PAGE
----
Sustainable cotton clothing: Fraser Wear

Any one who knows me knows I care little about clothes, apart from their functionality. Do they keep me warm, or cool, or dry, as hoped? To my shame, until recently if I bought anything, I paid scant attention to its provenance, focussing on performance alone, and thus no doubt helped perpetrate immense environmental and workers’ abuses …

So when a message popped into my inbox from Fraser Wear, it was almost (as most contacts through my website are) summarily deleted. Something however made me investigate, and as I did, I wanted to delve further. Sustainability certainly seemed to be at the core, at all stages from cotton growing (organic), milling, fabrication. manufacture, printing (all powered by renewable energy sources), and distribution (plastic-free). Likewise, the website indicates that a fair deal for workers is an integral part of the process.

So far, so good. But how reliable are such claims? Certainly nothing on the website, or that of the supplier Teemill (https://teemill.com/the-journey/Find/) gave me reason to doubt the claims. And when I noticed that Fraser Wear is partnered with reputable conservation charities (Marine Conservation Society, Gwent Wildlife Trust and Wolf Watch UK), donating 5p in every £1 to those causes, any residual fears were allayed further.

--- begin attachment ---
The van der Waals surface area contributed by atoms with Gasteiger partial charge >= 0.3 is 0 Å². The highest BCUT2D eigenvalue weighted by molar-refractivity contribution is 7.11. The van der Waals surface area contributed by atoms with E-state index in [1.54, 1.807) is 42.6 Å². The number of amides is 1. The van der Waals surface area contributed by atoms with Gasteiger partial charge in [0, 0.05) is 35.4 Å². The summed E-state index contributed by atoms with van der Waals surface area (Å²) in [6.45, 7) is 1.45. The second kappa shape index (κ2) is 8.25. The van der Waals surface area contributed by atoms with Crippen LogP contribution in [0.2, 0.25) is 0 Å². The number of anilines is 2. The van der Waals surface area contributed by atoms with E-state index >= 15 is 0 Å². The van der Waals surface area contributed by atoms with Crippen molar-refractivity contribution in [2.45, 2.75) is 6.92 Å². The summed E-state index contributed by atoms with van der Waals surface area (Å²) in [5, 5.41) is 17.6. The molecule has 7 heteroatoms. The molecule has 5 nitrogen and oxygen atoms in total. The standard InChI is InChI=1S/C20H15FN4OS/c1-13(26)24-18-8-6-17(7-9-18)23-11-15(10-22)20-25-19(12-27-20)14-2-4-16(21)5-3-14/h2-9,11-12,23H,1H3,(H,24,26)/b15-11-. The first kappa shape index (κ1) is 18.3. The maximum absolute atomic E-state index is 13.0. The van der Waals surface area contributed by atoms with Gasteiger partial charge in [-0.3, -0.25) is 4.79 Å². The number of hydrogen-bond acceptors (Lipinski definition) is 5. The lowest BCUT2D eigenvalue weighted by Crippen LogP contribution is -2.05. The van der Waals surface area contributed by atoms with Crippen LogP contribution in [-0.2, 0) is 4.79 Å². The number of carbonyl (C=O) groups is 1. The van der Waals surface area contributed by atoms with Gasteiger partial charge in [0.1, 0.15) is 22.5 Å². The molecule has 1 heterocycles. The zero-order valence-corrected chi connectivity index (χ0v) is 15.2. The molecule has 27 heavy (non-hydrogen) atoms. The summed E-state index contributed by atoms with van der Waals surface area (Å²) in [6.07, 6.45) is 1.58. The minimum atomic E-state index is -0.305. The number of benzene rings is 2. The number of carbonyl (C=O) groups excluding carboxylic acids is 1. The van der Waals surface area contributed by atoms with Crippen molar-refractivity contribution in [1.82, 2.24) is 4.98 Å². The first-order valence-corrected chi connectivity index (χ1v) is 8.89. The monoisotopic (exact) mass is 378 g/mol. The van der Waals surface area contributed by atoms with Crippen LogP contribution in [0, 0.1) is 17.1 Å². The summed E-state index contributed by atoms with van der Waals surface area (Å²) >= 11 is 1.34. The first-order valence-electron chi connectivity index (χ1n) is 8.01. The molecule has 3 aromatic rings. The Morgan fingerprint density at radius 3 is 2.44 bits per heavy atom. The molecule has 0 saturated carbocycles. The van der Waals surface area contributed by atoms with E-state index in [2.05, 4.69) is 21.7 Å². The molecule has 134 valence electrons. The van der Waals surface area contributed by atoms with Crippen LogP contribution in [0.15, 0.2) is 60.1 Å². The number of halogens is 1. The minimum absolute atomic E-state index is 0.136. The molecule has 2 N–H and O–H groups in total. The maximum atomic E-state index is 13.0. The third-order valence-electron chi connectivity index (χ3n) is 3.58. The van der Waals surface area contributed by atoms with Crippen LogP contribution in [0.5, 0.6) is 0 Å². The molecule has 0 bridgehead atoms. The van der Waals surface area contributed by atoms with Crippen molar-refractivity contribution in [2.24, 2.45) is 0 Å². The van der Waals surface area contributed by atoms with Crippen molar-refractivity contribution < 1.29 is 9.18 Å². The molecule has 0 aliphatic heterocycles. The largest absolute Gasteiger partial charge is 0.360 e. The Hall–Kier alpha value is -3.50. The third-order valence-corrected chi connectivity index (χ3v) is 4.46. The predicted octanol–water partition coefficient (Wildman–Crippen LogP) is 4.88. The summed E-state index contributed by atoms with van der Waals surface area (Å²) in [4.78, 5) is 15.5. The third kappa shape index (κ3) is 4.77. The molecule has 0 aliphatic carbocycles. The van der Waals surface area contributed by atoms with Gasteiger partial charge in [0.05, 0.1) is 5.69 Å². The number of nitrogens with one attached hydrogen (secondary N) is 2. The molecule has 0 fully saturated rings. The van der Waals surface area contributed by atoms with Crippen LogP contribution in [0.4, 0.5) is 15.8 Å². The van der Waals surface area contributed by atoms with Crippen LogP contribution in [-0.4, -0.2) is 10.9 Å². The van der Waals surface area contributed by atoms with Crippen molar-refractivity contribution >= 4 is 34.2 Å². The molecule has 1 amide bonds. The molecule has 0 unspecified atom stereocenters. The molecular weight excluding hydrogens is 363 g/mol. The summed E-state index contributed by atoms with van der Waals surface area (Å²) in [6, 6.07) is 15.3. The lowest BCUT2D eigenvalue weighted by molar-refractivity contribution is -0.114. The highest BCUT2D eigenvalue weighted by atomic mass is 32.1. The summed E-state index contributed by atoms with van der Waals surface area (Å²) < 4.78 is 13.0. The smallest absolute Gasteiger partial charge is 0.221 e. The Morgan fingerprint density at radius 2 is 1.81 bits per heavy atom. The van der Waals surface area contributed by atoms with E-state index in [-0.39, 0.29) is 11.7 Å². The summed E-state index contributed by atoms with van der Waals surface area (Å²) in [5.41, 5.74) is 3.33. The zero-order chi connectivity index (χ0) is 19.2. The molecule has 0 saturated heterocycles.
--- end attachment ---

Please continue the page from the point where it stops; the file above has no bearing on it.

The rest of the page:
So on the basis that the credentials are good, what about quality?

I was sent a t-shirt with the wolf design, and initial impressions were very favourable. The cotton felt good, the fabric appeared substantial and durable, and the design transfer seemed fast. And after a couple of washes, no sign of any of these positive impressions changing: Jude enquired about ironing, and it was suggested she shouldn’t iron straight onto the printed design, to avoid shrinkage, fading, cracking, flaking or peeling. Obviously time will tell, but there certainly have been no concerns as yet.

So would I choose to buy? In a word, yes. At around £20 for a t-shirt and £40 for a hoodie, they are certainly not the cheapest, but ‘the cheapest’ comes with a high environmental and social cost. For the high standards, and given the fact that I feel I shall have the garment for several years to come, the price is not unreasonable to my mind. Others’ impressions have been equally favourable – this is a chance to look good and feel good about it.

With the world in the grip of a pandemic, it may seem an odd time to be focussing so much on sustainability of clothing, but if not now, when? Care for the earth can, should and must be part of the new normal.

https://fraserwear.co.uk/